Choosing ballet lessons for kids
Ballet is an incredibly rigorous, beautiful form of dance and is often used as the foundation for other forms of dance education, such as jazz, tap, and even hip hop. Although we often picture the classic ballerina in pointe shoes and a tutu, hair slicked back in a bun, practicing for hours at the barre, ballet lessons for kids are often more free-form, dedicated to exploring movement and connecting with music.
Ballet lessons have several benefits for children. Not only do they improve balance, coordination, flexibility, and posture, but they help strengthen and tone muscles throughout the body (arms, legs, torso) and foster a sense of connection with the body that leads children to make healthier food choices, as well.
Plus, ballet has many emotional and social benefits, including relieving stress and improving relaxation, creating a sense of poise and self-confidence, and fostering teamwork, communication, and trust.
What to Look for in a Ballet Teacher
Most ballet teachers operate out of dance studios, either their own or another's. There is no actual certification for dance teachers, but most have several years of experience performing and competing in ballet, as well as perhaps other dance genres.
The most important thing at the beginner level is that the instructor is enthusiastic and patient, and that he or she is someone your child likes and trusts. You might ask for a sample lesson plan or even to sit on a class or two to get a feel for the instructor's style. Some studios also offer a per-class price or a trial period during which your child can participate in classes without a long-term commitment.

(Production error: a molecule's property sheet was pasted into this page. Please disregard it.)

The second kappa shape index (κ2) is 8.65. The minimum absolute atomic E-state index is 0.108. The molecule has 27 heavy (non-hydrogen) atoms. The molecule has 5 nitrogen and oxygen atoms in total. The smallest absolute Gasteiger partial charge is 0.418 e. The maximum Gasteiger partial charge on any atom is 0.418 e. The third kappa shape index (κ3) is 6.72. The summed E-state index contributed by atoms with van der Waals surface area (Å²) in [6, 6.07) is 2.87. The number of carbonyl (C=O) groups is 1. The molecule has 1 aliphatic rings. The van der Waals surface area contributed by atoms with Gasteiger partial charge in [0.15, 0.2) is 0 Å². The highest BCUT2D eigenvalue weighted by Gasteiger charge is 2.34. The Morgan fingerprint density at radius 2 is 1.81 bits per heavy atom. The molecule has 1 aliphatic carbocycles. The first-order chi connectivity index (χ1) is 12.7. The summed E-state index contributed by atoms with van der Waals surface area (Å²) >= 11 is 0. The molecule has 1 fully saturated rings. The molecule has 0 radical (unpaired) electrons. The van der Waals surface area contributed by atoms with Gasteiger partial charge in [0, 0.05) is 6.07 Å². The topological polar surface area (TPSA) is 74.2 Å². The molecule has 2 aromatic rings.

What to Look for in Ballet Shoes and Costumes
Although ballerinas are best known for tutus and pointe shoes, beginner ballet costumes are far less elaborate (and therefore, thankfully, less expensive). Girls usually wear tights and bodysuits, and boys wear form-fitting pants or shorts and t-shirts or tank tops.
In the early stages of ballet, participants wear flexible ballet slippers rather than pointe shoes (which have a box in the toe and a reinforced sole for dancing en pointe -- that is, on the tips of the toes). These slippers should be snug but with enough room for the toes to move and comfortable when the foot is flexed and pointed.
Generally, soft ballet shoes (or ballet slippers) are sold with the elastics separate so they can be sewn on in the exact right place (at the arch of the foot). However, some dancewear providers offer children's ballet shoes with pre-sewn elastics to save parents the trouble of pulling out a needle and thread.